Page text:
“This is probably one of the most sustainably organized gatherings in the world, if not the most sustainable,” Monk said.

High-profile attendees include US climate envoy John Kerry, Ugandan climate activist Vanessa Nakate and Alok Sharma, head of last year’s COP26 UN climate conference.

Kerry, who has been criticized for using a private jet owned by his wife’s family, will fly to the meeting in Davos on a commercial jet, his spokesman said.

Sharma, a British MP who came under fire last year for his frequent flights, will travel by plane and train.

“Carbon emissions associated with the travel of the president of the CC will be offset during the year of the presidency,” the UK government said, without providing further details.

Nakata declined to comment on her trip.

Aviation accounts for about 2% of global carbon emissions.

The World Economic Forum acknowledged that “From an environmental point of view, flying in a private jet is the worst way to get to Davos.”

Private jets emit about 10 times more carbon dioxide per person than commercial flights and about 50 times more than an equivalent train ride, says Jo Dardenne, aviation manager at Brussels climate policy group Transport & Environment.

Jet engines also emit soot and nitrous oxide, which contributes to air pollution around airports and trapping atmospheric heat traces, she said.

Sustainable jet fuel is a step in the right direction, depending on the source, but carbon offsetting deserves more skepticism because of concerns like double counting, she said.

“It is particularly socially and politically unfair for some sectors to continue to rely on offsets instead of actually reducing their emissions,” while others face pressure to reduce their climate impact, Dardenne said.

Aymeric Segard, CEO of Swiss private jet charter LunaJets, said some VIPs have no choice but to fly privately.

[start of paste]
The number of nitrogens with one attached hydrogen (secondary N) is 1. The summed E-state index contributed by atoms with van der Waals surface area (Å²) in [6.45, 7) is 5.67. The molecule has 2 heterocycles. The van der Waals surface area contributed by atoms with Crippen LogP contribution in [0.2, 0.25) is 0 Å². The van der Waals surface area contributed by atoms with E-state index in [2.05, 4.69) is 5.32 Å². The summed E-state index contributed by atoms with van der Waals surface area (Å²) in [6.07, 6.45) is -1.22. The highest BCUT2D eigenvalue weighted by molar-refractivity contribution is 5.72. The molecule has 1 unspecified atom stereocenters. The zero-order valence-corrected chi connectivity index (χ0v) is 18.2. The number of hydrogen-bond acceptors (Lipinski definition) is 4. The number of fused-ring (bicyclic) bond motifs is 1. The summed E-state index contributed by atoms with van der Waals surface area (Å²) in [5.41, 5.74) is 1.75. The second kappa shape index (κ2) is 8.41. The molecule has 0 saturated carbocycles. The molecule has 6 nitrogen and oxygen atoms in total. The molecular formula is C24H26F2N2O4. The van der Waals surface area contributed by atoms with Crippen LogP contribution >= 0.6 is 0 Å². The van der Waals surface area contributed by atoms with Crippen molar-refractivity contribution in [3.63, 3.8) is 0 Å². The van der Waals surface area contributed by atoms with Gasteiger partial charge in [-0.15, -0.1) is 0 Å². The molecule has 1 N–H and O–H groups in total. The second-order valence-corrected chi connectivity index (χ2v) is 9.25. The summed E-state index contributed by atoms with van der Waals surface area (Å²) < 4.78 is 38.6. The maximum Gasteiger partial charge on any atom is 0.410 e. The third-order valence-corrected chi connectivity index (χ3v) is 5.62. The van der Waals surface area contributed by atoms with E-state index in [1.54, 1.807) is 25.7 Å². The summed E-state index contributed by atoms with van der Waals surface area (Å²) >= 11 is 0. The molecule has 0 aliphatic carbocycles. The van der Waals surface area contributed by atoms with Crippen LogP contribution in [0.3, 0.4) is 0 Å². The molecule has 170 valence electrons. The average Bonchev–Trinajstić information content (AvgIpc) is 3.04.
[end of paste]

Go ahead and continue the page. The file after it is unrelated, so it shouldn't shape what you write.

“Because of their visibility and the fact that everyone knows them, they just can’t take a commercial plane,” he said.

“Some do not have three free weeks to take a sailboat and cross the Atlantic, like our friend Greta. So what’s the alternative?

Segard declined to discuss what demand he sees for trips to Davos, but said his company, which acts as a taxi dispatcher for private jets, is trying to cut carbon emissions by looking for “empty flights” that are already chartered but have extra seats.

Not only is it cheaper, but “the planet is happy because the plane still had to fly, so at least we got someone on it,” he said.

At the main station in Zurich, I change again, this time on a slower commuter train. This is where most people can’t avoid the train heading to Davos, which has no airport, unless they take a shuttle or helicopter from Zurich or two other smaller nearby airports.

Fashionably dressed men with expensive-looking luggage boarded, telling others what panels they were part of in Davos.

The train goes around Lake Zurich and heads into the mountains. After another quick change at the local station, I have one last hour left, and with every mile the scenery becomes more impressive.

The narrow-gauge train rolls through steep valleys and along raging rivers, shaded by wooded peaks from chalets dotted along the grassy lower slopes, until it arrives in Davos. Here my journey ends, but my work for the week begins.

Kelvin Chen is a business columnist for AP in London. Follow him on http://twitter.com/chanman.